PGA Championship: Rory McIlroy in position early while eyeing end to major drought at Valhalla

Rory McIlroy looked and sounded a bit disappointed walking off the final green on Thursday afternoon at Valhalla Golf Club, though he had no reason to be.

While it was another chaotic week for McIlroy in the lead up to the PGA Championship, he’s once again in the mix at a major — which is something he hasn’t won since 2014, the last time the PGA Championship was played in Louisville.

McIlroy posted a 5-under 66 to kick off the second major championship of the year on Thursday afternoon, which had him in a tie for third when he entered the clubhouse. He made four birdies on his back nine, including a chip-in save during a run of three straight birdies, in what was one of his best opening rounds at a major since his last victory. It was also his 19th round of a 66 or better at a major, which is more than everyone but Tiger Woods has had in the last 30 years.

"I had a little bit of a scrappy part around the turn there, but overall really happy with — not really happy with how I played, but at least happy with the score," McIlroy said.

McIlroy’s major championship drought has been haunting him for years now. He came close at the U.S. Open last year, where he finished in second in Los Angeles, and he finished inside the top 10 in all four majors during the 2022 campaign. His opening rounds at majors have been much better lately, too.

Since his win at Valhalla in 2014, McIlroy has gone a combined 12-over in opening major rounds. But in his last 12 outings, including Thursday, that figure has dropped to an incredible 23-under. While that hasn’t translated into a win, it’s undoubtedly made a big difference.

Still, the No. 2-ranked golfer in the world has been unable to get over the hump and win a major. He's done just about everything else possible since his two major titles during the 2014 season, including winning 17 times on the PGA Tour, leading Europe to multiple Ryder Cup wins and becoming the face of the Tour in its fight against LIV Golf. But no major.

With everything he's been dealing with off the course — McIlroy filed for divorce from his wife, Erica, in the days leading up to this week's tournament, and he was once again hit with a barrage of questions regarding the Tour's potential deal with Saudi Arabia's Public Investment Fund and LIV Golf — you wouldn't have known it on Thursday.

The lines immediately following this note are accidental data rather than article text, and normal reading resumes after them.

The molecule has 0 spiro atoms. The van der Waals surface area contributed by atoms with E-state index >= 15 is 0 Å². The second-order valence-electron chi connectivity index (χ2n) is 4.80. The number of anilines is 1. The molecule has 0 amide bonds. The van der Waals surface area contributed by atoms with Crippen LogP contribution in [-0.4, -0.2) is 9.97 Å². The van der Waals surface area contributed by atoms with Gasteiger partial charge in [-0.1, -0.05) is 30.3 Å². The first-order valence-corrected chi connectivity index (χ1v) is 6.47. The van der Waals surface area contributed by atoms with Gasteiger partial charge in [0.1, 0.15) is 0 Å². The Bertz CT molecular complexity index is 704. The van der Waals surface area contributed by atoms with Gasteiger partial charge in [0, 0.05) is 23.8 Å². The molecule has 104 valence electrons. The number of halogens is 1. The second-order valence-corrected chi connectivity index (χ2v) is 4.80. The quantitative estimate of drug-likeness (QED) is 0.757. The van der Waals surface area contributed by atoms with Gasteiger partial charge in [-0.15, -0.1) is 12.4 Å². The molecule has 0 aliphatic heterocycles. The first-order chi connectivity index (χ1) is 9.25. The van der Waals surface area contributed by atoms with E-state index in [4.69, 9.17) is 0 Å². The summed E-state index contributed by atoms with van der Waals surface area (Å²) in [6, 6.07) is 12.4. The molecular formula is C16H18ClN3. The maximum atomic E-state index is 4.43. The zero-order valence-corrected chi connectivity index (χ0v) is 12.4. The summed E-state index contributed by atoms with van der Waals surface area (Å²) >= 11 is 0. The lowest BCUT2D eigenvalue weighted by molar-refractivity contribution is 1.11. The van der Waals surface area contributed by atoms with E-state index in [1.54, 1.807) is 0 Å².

McIlroy’s lone slip of the day came right around the turn, which he ended up managing extremely well. His only bogey came at the 17th, when he landed in a greenside bunker and just missed a par putt. He then saved himself after hitting his drive in the water at the 18th, with a perfect up-and-down par save after taking a drop. His approach at the first drilled the flagstick hard and stopped close to the cup, too, which set up a birdie to open his back nine.

"It was huge. I could have easily bogeyed 18 and been back to even par, and then again, that ball on 1 could have hit the flagstick and went anywhere," he said of that three-hole stretch. "I could have made bogey from that. Potentially being 1-over par through 10, I'm 2-under. So it's a three-shot difference. It's a big swing."

McIlroy still has a ways to go in order to finally win a major again. It would be fitting if he could pull that off at Valhalla, though he'll have to catch Xander Schauffele — who set a new course record with a 9-under 62 in the early wave on Thursday — and survive the rest of the weekend. Oh, and top-ranked Scottie Scheffler holed out for eagle on his first hole of the day in the afternoon wave.

Regardless, McIlroy is just excited to be playing again. By all accounts, that’s the simplest thing to focus on in his life right now.

"It's always nice to be inside the ropes," he said simply. "Happy to be here."

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